Yesterday, Heather Reaves, a Financial Advocate at Navigon Financial Group, came to The Raleigh Forum to do a brown bag lunch session on financial planning for our coworkers. It was an informative and- dare I say?- fun way to tackle personal and professional financial question and issues.
I came away with a list of takeaways (both new and reinforced) and an action plan that I wanted to share!
- Remember to think “What is the value of money to you?” Other than basic needs, what are your intentions and goals in making and spending money? For me, a big reason I want to make money is to reinvest it in other business ventures.
- Heather compared a budget to a pair of jeans- you would never buy concrete jeans, so don’t try for a concrete budget. You need elasticity and flexibility! Income and spending ebbs and flows, so plan (or unplan, as the case may be) accordingly.
- Be realistic- you may put a cap on how much you can spend on coffee each month, but if you reach your cap on the 20th of the month, will you not drink coffee for the rest of the month? For me, the answer is no, so I know I have to adjust other parts of my budget.
- Always have fixed and discretionary categories on your budget. Fixed = rent, student loan payment, car insurance. Discretionary = eating out, entertainment, even gas (for me at least, since I live so close to most things and could walk/bike/take public transportation)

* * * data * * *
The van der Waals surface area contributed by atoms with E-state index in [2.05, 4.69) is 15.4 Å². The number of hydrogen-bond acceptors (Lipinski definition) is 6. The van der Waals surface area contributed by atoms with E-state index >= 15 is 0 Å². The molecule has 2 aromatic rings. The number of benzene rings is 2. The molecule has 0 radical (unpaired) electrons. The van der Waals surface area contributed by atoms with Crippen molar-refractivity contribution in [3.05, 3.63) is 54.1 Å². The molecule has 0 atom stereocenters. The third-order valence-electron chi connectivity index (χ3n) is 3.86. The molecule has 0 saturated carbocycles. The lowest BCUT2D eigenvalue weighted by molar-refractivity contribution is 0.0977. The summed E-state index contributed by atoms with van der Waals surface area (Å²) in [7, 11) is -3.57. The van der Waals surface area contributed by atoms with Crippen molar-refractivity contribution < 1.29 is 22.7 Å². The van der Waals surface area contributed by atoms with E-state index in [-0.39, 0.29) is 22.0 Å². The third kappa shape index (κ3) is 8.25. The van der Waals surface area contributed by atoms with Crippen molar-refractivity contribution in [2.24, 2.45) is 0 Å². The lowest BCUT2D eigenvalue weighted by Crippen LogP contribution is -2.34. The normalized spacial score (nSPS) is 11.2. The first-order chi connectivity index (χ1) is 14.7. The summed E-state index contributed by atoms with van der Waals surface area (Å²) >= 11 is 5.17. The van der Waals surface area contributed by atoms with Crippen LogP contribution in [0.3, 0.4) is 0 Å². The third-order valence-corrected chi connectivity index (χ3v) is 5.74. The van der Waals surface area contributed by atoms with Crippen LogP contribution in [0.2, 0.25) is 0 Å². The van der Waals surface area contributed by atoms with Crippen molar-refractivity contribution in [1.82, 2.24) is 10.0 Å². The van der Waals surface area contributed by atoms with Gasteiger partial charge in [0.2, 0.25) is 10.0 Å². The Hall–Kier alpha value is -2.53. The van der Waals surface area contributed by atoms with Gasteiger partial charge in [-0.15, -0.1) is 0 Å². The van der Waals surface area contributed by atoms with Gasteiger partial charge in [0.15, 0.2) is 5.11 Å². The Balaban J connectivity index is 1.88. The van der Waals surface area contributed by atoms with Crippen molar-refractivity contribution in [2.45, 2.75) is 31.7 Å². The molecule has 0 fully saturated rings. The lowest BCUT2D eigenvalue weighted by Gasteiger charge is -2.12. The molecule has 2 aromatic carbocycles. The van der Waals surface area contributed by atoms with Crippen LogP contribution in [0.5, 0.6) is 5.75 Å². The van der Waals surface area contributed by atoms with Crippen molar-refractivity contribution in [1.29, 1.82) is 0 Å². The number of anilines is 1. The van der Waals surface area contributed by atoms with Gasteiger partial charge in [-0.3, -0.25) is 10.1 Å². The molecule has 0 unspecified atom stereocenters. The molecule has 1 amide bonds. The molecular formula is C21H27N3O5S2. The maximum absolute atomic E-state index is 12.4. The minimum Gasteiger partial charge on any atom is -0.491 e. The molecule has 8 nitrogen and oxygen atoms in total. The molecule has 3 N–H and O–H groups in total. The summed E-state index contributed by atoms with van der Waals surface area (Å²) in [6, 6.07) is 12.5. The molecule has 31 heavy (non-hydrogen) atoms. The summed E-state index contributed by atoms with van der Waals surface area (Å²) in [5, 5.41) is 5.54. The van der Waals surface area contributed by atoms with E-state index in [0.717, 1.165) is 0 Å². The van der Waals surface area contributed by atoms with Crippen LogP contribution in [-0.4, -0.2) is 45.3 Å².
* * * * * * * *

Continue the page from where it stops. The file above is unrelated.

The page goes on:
- Making a budget is only the first step. Following through is obviously very important! Use tools like Mint.com to make it easy, efficient, and manageable.
- Think of finances as a game (within reason!). Add a little bit of “play money” into your budget for when you’ve stuck to your budget. Reward yourself for proactive financial decisions.
- Use silly money-saving techniques like putting $1 into a jar every time you bike or walk instead of taking your car.
- Don’t worry too much about student loans. They are generally low-interest and they should be seen as assets, not debts.
- The goal of credit is to show that you’re trustworthy. Credit bureaus look at income, debt, collection action, number and types of loans and accounts, and your credit card history.
- With a credit card, always pay the minimum each month. Passing the 50% mark of your credit limit is not a good idea.
- Just because you can have a higher credit limit doesn’t mean you should. Base your limit on your comfort level. Don’t trust yourself to carry $1000 limit? Start out with $500!
- A good test: if you wouldn’t put it on a debit card, don’t put it on a credit card.
- Update my Mint.com account and keep it up to date
- Check my credit score and note areas of improvement